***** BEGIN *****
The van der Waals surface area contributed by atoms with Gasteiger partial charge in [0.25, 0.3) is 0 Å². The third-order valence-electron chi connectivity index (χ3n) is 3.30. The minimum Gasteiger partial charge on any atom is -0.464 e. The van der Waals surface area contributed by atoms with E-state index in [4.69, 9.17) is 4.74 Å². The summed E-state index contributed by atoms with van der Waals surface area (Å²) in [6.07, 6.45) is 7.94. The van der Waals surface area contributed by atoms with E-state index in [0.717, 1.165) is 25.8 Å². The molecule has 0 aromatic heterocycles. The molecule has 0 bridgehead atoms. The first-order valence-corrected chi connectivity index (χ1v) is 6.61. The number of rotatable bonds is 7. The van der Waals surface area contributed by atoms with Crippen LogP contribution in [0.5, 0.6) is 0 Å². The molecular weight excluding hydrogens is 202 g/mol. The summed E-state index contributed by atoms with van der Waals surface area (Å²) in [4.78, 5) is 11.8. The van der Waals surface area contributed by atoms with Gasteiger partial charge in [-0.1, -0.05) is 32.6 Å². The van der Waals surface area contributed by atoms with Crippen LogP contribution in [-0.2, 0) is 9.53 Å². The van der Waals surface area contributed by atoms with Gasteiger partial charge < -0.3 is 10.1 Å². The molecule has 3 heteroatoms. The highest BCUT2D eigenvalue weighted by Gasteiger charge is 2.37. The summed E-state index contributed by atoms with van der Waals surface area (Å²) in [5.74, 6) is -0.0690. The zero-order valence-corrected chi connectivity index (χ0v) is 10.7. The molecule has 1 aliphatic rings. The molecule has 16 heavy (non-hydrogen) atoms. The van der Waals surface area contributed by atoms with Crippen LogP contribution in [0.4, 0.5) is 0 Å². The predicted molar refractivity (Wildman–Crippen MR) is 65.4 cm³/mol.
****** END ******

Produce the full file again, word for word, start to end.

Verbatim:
The van der Waals surface area contributed by atoms with Gasteiger partial charge in [0.25, 0.3) is 0 Å². The third-order valence-electron chi connectivity index (χ3n) is 3.30. The minimum Gasteiger partial charge on any atom is -0.464 e. The van der Waals surface area contributed by atoms with E-state index in [4.69, 9.17) is 4.74 Å². The summed E-state index contributed by atoms with van der Waals surface area (Å²) in [6.07, 6.45) is 7.94. The van der Waals surface area contributed by atoms with E-state index in [0.717, 1.165) is 25.8 Å². The molecule has 0 aromatic heterocycles. The molecule has 0 bridgehead atoms. The first-order valence-corrected chi connectivity index (χ1v) is 6.61. The number of rotatable bonds is 7. The van der Waals surface area contributed by atoms with Crippen LogP contribution in [0.5, 0.6) is 0 Å². The molecular weight excluding hydrogens is 202 g/mol. The summed E-state index contributed by atoms with van der Waals surface area (Å²) in [4.78, 5) is 11.8. The van der Waals surface area contributed by atoms with Gasteiger partial charge in [-0.1, -0.05) is 32.6 Å². The van der Waals surface area contributed by atoms with Crippen LogP contribution in [-0.2, 0) is 9.53 Å². The van der Waals surface area contributed by atoms with Gasteiger partial charge < -0.3 is 10.1 Å². The molecule has 3 heteroatoms. The highest BCUT2D eigenvalue weighted by Gasteiger charge is 2.37. The summed E-state index contributed by atoms with van der Waals surface area (Å²) in [5.74, 6) is -0.0690. The zero-order valence-corrected chi connectivity index (χ0v) is 10.7. The molecule has 1 aliphatic rings. The molecule has 16 heavy (non-hydrogen) atoms. The van der Waals surface area contributed by atoms with Crippen LogP contribution in [0.4, 0.5) is 0 Å². The predicted molar refractivity (Wildman–Crippen MR) is 65.4 cm³/mol.